Doppler Estimation of Reduced Coronary Flow Reserve in Mice with Pressure Overload Cardiac Hypertrophy

Craig J. Hartley, Anilkumar K. Reddy, Sridhar Madala, Lloyd H. Michael, Mark L. Entman, George Taffet

Research output: Contribution to journalArticle

41 Scopus citations

Abstract

Aortic banding produces pressure overload cardiac hypertrophy in mice, leading to decompensated heart failure in four to eight weeks, but the effects on coronary blood flow velocity and reserve are unknown. To determine whether coronary flow reserve (CFR) was reduced, we used noninvasive 20-MHz Doppler ultrasound to measure left main coronary flow velocity at baseline (B) and at hyperemia (H) induced by low (1%) and high (2.5%) concentrations of isoflurane gas anesthesia. Ten mice were studied before (Pre) and at 1 d, 7 d, 14 d and 21 d after constricting the aortic arch to 0.4 mm diameter distal to the innominate artery. We also measured cardiac inflow and outflow velocities at the mitral and aortic valves and velocity at the jet distal to the aortic constriction. The pressure drop as estimated by 4V2 at the jet was 51 ± 5.1 (mean ± SE) mm Hg at 1 d, increasing progressively to 74 ± 5.2 mm Hg at 21 d. Aortic and mitral blood velocities were not significantly different after banding (p = NS), but CFR, as estimated by H/B, dropped progressively from 3.2 ± 0.3 before banding to 2.2 ± 0.4, 1.7 ± 0.3, 1.4 ± 0.2 and 1.1 ± 0.1 at 1 d, 7 d, 14 d and 21 d, respectively (all p < 0.01 vs. Pre). There was also a significant and progressive increase the systolic/diastolic velocity ratio (0.17 Pre to 0.92 at 21 d, all p < 0.01 vs. Pre) suggesting a redistribution of perfusion from subendocardium to subepicardium. We show for the first time that CFR, as estimated by the hyperemic response to isoflurane and measured by Doppler ultrasound, can be measured serially in mice and conclude that CFR is virtually eliminated in banded mice after 21 d of remodeling and hypertrophy. These results demonstrate that CFR is reduced in mice as in humans with cardiac disease but before the onset of decompensated heart failure. (E-mail: cjhartley@ieee.org).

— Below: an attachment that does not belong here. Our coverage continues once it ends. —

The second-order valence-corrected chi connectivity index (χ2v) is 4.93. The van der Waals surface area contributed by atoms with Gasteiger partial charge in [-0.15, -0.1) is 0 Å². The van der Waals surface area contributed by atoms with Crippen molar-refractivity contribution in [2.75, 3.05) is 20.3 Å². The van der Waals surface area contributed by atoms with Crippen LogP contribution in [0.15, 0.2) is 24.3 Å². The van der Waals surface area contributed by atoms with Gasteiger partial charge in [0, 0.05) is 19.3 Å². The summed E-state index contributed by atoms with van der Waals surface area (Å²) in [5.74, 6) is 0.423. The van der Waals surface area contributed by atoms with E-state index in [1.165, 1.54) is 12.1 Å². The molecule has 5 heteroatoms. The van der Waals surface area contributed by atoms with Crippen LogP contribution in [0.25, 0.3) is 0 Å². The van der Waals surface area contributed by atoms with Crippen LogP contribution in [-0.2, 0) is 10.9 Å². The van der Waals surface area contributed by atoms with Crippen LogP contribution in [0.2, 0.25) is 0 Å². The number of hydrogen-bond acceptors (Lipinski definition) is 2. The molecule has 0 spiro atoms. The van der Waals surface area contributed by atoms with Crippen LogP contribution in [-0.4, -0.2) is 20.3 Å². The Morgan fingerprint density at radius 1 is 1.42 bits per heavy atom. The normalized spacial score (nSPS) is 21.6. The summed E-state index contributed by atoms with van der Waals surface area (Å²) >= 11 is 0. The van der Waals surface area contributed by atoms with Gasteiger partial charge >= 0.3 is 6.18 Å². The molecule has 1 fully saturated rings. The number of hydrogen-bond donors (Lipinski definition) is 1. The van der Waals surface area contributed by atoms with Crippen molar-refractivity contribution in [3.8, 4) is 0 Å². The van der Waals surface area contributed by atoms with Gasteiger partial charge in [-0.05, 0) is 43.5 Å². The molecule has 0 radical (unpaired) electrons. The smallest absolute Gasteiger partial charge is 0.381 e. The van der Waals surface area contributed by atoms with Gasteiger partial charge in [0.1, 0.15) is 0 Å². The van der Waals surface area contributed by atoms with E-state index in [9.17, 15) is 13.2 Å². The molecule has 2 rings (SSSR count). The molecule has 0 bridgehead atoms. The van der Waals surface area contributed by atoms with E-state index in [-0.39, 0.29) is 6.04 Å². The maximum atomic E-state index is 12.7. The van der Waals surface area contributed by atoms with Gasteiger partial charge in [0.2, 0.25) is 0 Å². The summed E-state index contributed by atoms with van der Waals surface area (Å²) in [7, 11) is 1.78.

Original languageEnglish (US)
Pages (from-to)892-901
Number of pages10
JournalUltrasound in Medicine and Biology
Volume34
Issue number6
DOIs
StatePublished - Jun 2008

Keywords

  • Blood flow
  • Coronary circulation
  • Hypertrophy
  • Ultrasound
  • Ventricular function

ASJC Scopus subject areas

  • Radiology Nuclear Medicine and imaging

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